Whether you’ve decided to run an event for 5 people or 500 people, there’s a lot of things that you’ll want to cover to ensure it’s a success. Once you’ve run a number of events, many of these things will become second nature to you, but it’s still best practice to build out a checklist of things you’ll want to cover. Once you’ve decided on your venue and know how many people you want to attend ideally, there’s a few key things that you’ll want to ensure you cover.
- Ensure you make your message clear
Both pre-event, during the event and afterwards, you’ll want to ensure you’ve got a clear message in mind that you want your attendees to understand. Fundamentally this is the reason “why” you’ve done this event instead of another type of marketing and it’s the thing you want your attendees to leave knowing clearly. If you haven’t got this clearly in mind then perhaps an event isn’t the right choice? Once you’ve defined it keep it at the heart of everything you do at your event – whether it’s an hour or a day duration, you want to ensure you get this across clearly and concisely during the time you have.
As you can see with the above website – albeit one done a pretty high budget – the site clearly has a number of clear CTA’s on why attend. It highlights the values and the benefits of attending the event and makes it clear to the website visitor what is going on and why it’s going to add value to someone to attend.
- Always think “attendee first”
It’s very easy to get caught up in the excitement of putting your event together, planning the details and building the setup, but you must NEVER forget to think from your attendee’s perspective first. Their time is valuable so ensure you treat it as such and if they’re giving it up to spend it with your organisation you’ll want to ensure they feel it was worth that sacrifice. It can also be tempting to want to just “sell, sell, sell” during the event but if you do that you’ll like put off your attendees. Think of ways to add more value to the day for them and ensure they know you’re not just treating them like a potential sale.
- Stick to your budget
This might seem obvious and is with any marketing investment you want to keep tight control of your budget, but with events it’s easy to go over that figure. Perhaps you’ll come up with a great idea at the last minute for signage, or perhaps a giveaway for your attendees you feel will make them feel more special? Try and ensure you plan everything in advance when it comes to budget, including adding contingency funds for extras that may come up and factor a cost for the “worst case” scenario. Doing this will ensure you can definitely afford the spend and will help you from getting hit with costs you weren’t expecting down the line.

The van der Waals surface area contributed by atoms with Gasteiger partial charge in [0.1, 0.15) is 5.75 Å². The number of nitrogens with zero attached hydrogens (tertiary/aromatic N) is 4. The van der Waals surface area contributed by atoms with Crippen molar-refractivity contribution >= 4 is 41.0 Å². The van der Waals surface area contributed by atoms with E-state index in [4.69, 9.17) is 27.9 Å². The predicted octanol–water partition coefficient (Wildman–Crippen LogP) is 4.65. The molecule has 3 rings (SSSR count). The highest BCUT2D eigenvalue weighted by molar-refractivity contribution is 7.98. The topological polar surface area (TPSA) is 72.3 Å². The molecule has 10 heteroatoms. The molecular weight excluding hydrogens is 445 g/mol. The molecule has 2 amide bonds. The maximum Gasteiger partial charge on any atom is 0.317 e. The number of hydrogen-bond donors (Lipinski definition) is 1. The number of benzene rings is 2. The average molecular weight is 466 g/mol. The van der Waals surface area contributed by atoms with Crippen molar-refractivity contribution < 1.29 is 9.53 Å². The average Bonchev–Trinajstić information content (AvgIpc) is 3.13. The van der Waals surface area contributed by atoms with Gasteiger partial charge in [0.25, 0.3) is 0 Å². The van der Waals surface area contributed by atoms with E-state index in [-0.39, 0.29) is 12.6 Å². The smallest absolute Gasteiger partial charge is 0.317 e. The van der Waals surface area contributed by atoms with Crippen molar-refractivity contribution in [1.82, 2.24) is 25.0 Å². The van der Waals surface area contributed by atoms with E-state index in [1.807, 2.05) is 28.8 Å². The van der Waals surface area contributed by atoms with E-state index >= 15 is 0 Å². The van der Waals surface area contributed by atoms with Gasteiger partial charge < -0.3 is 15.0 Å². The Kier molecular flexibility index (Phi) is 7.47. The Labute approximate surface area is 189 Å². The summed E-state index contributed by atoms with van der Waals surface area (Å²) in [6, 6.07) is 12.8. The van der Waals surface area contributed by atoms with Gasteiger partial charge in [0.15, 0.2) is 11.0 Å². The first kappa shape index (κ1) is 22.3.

- Set clear goals
So you’ve clearly defined what you want your attendees to get from the event, but don’t forget to define what you want from it too. Events can cost a lot of time and resource to deliver and if you’ve not defined in advance what your objectives area, how will you know if you succeeded? This could include numbers of registrations and attendees, numbers of tweets during the event, number of post event meetings booked, numbers of sales and more. The more objectives you can build into your event, both big and small, the better you will be able to deliver it. It’ll also help you in the long run as you’ll have a better idea of the figures to expect the next time you do it!
- Create a timeline
A timeline for your event should be a living document that you’ll use to help you map out all the elements that will happen along the way before, during and after your event. Think of it like a to do list and you can check things off as you work through them. You’ll want to include things like contractual elements, pre-event marketing and promotion, agenda building, post event debrief and everything in between – spend time on this as there’s a lot of small elements to an event it’s easy to forget. Allow yourself ample time to deliver it – rushing an event is the easiest way to set yourself up for failure. If you’re thinking you can do things in 1 month, why not allow 2 and so on. Be realistic on your timeframes and don’t overestimate the time things will take.
- Always think about the follow up
Just because you’ve delivered a fantastic event that met all your goals, don’t forget to have a plan – in advance – for how you’re going to engage with your attendees after the event. If you’re sending a thank you email, build it in advance and have it sent promptly afterwards. If you promised to do something during the event, make sure you keep that promise and keep it punctual too. No one wants to get a call like “Hi John, you may remember we met at XYZ event a month ago and I said I’d get in touch”… if you’d said you’d get in touch after the event, ensure you do within days, not weeks.